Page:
"I could say many things about this scent by Robert Piguet, since I have been selling it for 50 years: since a picture is worth a thousand words, here's to you a very rare 400ml EdT ancient bottle."


by Luca Turin

"I'll start with a note of caution: I've owned several bottles of the original Bandit over the years, and this is not it. But read on. Reproducing modern versions of Germaine Cellier's masterpiece is both easy and hard; easy, because her perfumes had such bold, distinctive structures that even a pixelated version of Bandit, such as the last, dreadfully cheapened and traduced "original" version, was still recognizably the old scoundrel; hard, because Cellier was fond of using bases in her composition, to the horror of other perfumers. Bases are mini-perfumes, pre-packaged compositions that dispense you from reinventing the wheel every time you need a complex but recognizable note in your fragrance: peach, leather, amber, etc. Some, like Ambre83, Persicol, and Animalis, are so rich and so good that you wonder why nobody bottled them and sold them. The problem with Cellier's use of bases is that half of them have disappeared, so that even if the whole formula were to fall into your hands and you trekked to the address of the maker of Dianthiline12 in Grasse, you'd likely find a time-share development instead of a little fragrance factory. Modern reconstructions of Cellier's perfumes are above all a work of translation of the original formula into things you can actually identify and buy today. In my opinion, this can be positive: these perfumes always carried a sort of excess baggage to compensate for the starkness of the basic accord. If it can be done elegantly, a cleanup is in itself no bad thing. One just has to get used to the idea that, as vintage aircraft, what you see is a machine in which perhaps only th eserial number plate subsists from the original, and every spar and rivet has been made from scratch. This version of the 1947 original is a bit like a reconstructed Bell X-1 supersonic aircraft: sleek, beautifully done, and a mite too clean, as if ready for a movie shoot. But the magic is all there: bitter, dark yet fresh, beguiling without any softness, and still several unlit streets ahead of every other leather chypre around."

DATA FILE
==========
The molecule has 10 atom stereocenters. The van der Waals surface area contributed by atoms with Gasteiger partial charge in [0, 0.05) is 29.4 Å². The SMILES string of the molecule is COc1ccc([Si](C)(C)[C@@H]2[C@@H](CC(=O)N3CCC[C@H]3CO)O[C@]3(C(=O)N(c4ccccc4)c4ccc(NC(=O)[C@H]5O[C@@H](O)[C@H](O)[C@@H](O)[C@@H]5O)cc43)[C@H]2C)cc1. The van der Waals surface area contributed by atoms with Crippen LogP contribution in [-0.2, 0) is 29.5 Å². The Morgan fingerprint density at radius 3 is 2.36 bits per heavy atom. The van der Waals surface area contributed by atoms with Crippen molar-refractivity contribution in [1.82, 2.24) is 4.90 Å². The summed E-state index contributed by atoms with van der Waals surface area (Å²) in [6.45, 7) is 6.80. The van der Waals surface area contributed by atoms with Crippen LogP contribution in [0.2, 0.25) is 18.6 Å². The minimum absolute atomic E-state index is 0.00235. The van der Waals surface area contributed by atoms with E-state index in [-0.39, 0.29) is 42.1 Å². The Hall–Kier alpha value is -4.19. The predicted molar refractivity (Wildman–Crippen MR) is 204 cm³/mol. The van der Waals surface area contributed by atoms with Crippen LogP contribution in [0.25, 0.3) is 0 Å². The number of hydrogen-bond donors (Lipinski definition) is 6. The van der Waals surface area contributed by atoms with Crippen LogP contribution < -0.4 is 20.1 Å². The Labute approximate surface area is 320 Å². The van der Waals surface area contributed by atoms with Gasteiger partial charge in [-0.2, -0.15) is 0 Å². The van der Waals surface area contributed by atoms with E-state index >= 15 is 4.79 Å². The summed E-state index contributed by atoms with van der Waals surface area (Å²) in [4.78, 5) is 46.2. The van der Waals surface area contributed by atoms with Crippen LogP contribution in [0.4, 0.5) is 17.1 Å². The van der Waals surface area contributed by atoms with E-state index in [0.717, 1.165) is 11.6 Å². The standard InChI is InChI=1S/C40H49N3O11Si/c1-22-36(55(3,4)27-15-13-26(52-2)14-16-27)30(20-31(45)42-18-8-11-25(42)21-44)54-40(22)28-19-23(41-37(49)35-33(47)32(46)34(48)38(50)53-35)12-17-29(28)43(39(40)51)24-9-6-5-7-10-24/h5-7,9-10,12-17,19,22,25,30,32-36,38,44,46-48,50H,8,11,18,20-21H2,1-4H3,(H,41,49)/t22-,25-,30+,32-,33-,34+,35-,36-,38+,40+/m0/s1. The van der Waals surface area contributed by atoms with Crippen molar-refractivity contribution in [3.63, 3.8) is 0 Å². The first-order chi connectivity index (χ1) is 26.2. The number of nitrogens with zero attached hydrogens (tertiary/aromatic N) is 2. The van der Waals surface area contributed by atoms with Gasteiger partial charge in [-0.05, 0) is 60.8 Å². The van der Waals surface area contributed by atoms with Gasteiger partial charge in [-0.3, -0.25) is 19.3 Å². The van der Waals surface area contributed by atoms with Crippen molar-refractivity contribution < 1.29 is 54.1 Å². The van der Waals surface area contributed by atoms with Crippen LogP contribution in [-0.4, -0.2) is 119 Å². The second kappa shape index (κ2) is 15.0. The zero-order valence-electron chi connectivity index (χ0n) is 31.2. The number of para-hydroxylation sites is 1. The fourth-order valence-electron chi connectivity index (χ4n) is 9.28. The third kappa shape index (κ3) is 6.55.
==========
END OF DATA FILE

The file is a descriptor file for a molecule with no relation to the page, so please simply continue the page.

(since 1998)

All modern bottles, produced since 1998, have a sticker on the bottom reporting: "Fashion Fragrances&Cosmetics Ltd", and:
1998-2004: "New York" address only.
2004-2009: "NY" plus "Amstelveen, Netherlands."
2010- current: "NY" plus "Thorigny sur Marne, France". Example:
NEW YORK address: years 1998-2004
All modern bottles (since 2008) sport a 3-digit batchcode on the box and on the bottom of the bottle: the first number is the YEAR
Early bottles sport a longer batchcode. Example:
Batch 2E1 = year 2012

another example:
"Netherlands" sticker (2004-2009),
+ "9A1" batchcode painted on the bottom
= year 2009

ALL modern boxes (since 1998) have a "certification by Givaudan" signed by President. Simply check his name:
1998-1999: Geoffrey W. Webster
2000-2003: Errol G.W. Stafford
2004-2014: Michael Carlos
President : Michael Carlos
= years 2004-2014

...and previous bottles?
Remember: old 1980s and 1990s box and bottles ("produced by Alfin") sport the word "BANDIT" in CAPITAL LETTERS.
Modern bottles since 1998 ("Fashion Fragrances & Cosmetics Ltd") sport the word "bandit" in lower-case letters instead. See the picture below:

End of 80s- Early 90s

"bandit" in lower-case letters,
since 1998

and even before...



Year 1970

Year 1972